Cohen's book does a great job documenting the founding of Atari and introducing readers to the colorful personalities who worked there. At the time of its original publication (1984), it was one of the first books to do so (if not the first). Now, however, there are several books that chronicle the same events: Leonard Herman's Phoenix, and Steven Kent's The First Quarter, for example. These latter books are also more comprehensive than Zap!, since they don't focus only on Atari but include the history of Nintendo, Sega, Sony and others.
In retrospect, it is fun to read the author's predictions when he wrote the book in the fall of 1983. The videogame market had not yet collapsed completely. Nintendo had not arrived, and Warner had not sold off Atari. Cohen discusses Atari's potential bright future with telecommunications projects, the likelihood that computers will make videogame systems obsolete, possible competition with Nolan Bushnell, and videodisk arcade games becoming the wave of the future. Now that we are actually in the future, we know that none of these things came to fruition.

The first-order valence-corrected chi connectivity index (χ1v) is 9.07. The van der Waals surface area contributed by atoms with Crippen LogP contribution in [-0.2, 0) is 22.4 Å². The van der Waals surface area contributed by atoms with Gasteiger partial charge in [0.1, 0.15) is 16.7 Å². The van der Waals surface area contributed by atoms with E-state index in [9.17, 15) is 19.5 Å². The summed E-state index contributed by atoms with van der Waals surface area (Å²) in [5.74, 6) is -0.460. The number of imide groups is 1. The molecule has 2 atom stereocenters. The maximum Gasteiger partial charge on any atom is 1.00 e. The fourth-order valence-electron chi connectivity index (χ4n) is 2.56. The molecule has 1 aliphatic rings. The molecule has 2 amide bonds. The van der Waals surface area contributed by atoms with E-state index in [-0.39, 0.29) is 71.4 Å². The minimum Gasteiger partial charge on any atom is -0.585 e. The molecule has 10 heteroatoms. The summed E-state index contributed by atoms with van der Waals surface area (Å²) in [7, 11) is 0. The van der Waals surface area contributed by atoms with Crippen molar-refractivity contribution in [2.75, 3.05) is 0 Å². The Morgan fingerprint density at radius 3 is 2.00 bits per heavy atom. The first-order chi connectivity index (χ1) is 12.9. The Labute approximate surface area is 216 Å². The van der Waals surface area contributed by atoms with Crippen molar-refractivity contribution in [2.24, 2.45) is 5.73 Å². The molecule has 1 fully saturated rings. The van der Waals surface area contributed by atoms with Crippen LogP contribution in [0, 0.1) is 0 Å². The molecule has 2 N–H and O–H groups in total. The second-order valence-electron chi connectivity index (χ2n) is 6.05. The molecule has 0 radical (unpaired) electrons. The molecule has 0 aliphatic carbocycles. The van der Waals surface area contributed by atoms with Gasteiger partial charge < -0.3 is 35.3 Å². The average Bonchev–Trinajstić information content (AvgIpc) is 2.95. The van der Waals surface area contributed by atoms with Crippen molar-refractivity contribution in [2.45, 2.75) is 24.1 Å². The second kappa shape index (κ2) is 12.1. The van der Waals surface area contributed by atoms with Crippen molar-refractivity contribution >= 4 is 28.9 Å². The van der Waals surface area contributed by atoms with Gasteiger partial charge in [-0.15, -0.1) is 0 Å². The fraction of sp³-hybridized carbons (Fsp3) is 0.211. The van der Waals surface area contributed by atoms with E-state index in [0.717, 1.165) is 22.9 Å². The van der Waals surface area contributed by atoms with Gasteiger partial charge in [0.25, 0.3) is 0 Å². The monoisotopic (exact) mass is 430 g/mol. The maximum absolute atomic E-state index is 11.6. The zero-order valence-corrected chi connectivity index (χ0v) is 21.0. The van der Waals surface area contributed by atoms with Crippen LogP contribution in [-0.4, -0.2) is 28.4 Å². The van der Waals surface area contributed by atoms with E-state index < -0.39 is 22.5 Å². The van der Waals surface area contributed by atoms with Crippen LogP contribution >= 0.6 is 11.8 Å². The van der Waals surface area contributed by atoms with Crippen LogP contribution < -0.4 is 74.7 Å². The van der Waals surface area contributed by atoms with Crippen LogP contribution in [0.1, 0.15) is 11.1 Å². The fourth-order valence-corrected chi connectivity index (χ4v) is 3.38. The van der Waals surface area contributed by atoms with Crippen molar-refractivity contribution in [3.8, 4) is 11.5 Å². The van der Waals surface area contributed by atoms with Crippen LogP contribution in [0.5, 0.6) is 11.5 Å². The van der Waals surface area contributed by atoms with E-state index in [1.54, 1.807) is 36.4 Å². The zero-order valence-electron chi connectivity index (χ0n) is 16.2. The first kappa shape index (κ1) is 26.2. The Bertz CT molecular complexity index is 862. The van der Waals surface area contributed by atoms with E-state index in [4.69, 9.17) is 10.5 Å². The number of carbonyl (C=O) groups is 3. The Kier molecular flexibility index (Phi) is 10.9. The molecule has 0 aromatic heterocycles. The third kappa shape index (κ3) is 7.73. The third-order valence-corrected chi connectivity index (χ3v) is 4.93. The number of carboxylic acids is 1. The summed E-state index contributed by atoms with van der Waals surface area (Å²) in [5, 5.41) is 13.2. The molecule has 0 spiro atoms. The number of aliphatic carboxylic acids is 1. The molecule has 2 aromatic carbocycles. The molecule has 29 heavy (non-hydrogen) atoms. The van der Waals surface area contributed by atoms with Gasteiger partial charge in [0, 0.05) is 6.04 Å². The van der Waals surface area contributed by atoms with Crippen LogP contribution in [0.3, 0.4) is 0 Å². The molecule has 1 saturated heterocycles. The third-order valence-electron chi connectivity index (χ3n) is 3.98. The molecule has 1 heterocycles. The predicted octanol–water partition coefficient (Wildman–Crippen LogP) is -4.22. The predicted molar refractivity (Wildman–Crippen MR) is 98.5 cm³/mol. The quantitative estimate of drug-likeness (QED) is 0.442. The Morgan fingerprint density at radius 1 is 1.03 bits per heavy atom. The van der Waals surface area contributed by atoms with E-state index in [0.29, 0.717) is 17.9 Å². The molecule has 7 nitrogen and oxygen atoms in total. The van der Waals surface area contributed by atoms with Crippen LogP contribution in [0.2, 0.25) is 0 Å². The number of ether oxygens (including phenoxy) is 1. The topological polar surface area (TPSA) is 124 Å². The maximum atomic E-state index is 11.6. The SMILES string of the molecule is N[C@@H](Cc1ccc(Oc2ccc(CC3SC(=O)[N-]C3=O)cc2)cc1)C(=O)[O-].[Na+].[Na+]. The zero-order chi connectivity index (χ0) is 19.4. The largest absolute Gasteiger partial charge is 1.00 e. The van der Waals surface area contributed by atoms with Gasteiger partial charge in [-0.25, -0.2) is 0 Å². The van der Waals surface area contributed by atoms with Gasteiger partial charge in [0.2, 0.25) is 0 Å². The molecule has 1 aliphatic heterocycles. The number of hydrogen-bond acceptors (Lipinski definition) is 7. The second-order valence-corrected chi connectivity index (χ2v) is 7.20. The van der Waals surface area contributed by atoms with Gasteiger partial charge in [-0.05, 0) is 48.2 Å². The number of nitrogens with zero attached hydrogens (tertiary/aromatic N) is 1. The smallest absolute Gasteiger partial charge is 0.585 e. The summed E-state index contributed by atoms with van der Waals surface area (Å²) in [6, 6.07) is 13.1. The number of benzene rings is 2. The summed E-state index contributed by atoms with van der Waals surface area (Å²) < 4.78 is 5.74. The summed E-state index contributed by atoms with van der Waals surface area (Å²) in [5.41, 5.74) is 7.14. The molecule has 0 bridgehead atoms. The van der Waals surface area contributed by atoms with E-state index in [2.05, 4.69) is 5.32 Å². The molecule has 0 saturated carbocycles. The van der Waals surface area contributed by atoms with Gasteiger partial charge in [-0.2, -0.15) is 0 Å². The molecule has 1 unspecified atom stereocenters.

Zap! is still a good reference and an interesting read for those who are curious about the beginnings of the videogame industry's once-dominant company, Atari. However, since the manuscript was written some 18 years ago, don't expect a lot of revelations or anecdotes that haven't already been written about in many subsequent books.
Review by Mark Androvich